CHICAGO—Lieutenant Governor Pat Quinn convened a special meeting of the “Special Task Force on the Condition and Future of the Illinois Energy Infrastructure” to examine disaster preparedness in the event of widespread power outages at high-rise skyscrapers, major factories and schools.
Last week’s fatal fire at the Cook County Administrative building dramatized the need to focus on emergency communications, and internal alarm and locking systems, and the impact a power failure may have on building evacuations.
The Task Force - formed by Gov. Rod Blagojevich to study ways to avoid the kind of power outages suffered across the Northeast last August - heard from large–scale energy users including those representing Chicago’s high-rise buildings, businesses, industrial users, school boards, municipal agencies and others.
Among the issues the Task Force focused on Thursday were emergency communications between big users and utilities, and back-up power options to avert economic shutdown or injuries in the event of a widespread blackout. Each organization was asked about its own disaster preparedness plan.
“The economic engine of our state depends on industry and commerce getting the power they need when they need it, and the Task Force is eager to hear from these voices,” Quinn said, noting the Task Force heard from energy producers on September 3 and regional transmission organizations on September 29.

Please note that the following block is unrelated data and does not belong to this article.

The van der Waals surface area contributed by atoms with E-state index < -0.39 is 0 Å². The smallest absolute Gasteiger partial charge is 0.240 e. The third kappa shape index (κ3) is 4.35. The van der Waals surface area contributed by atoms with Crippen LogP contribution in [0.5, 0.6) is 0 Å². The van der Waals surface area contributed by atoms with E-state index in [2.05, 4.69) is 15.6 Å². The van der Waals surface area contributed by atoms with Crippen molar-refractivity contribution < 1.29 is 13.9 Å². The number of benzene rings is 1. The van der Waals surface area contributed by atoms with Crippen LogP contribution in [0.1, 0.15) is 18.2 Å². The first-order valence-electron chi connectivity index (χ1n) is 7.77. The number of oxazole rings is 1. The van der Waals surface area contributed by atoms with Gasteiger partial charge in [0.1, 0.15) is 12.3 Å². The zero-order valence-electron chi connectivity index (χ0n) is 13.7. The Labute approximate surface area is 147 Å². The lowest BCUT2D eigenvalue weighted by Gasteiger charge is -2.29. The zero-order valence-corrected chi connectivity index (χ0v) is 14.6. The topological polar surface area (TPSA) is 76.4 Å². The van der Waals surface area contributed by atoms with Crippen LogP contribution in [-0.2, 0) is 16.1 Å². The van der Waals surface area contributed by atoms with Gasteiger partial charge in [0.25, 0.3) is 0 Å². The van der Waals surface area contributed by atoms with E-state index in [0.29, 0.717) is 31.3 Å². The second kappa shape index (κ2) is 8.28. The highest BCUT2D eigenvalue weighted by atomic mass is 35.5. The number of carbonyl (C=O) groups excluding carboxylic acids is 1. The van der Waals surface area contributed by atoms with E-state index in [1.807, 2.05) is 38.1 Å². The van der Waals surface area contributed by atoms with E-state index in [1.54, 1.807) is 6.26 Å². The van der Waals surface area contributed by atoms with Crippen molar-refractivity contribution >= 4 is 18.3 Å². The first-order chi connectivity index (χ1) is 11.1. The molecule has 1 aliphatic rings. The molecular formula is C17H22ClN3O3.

Speakers included Jerry Roper (Chicagoland Chamber of Commerce), Mike Munson (Building Managers and Owners Association or “BOMA”), Jim Dauphinais (Illinois Industrial Energy Consumers), Ted Bronson (Midwest Combined Heat and Power Initiative), Ronald Earl (Illinois Municipal Electric Agency), John Mannix (Illinois Association of School Boards) and other leaders.
The Task Force - comprised of key state agency heads - is expected to make comprehensive recommendations for reform by early 2004.
“In addition to hearing from large-scale users, we need to listen to ratepayers, small business owners, environmentalists and anyone who is concerned about developing long-range solutions to the new energy crisis,” Quinn said. He added a diverse “working group” has been formed and a website (www.blackoutsolutions.org
) has been set up to enable people to offer ideas on how to avoid power outages.
The August 14, 2003 power outage in the Northeast affected 50 million people, caused an estimated $7 billion in damages and crippled businesses.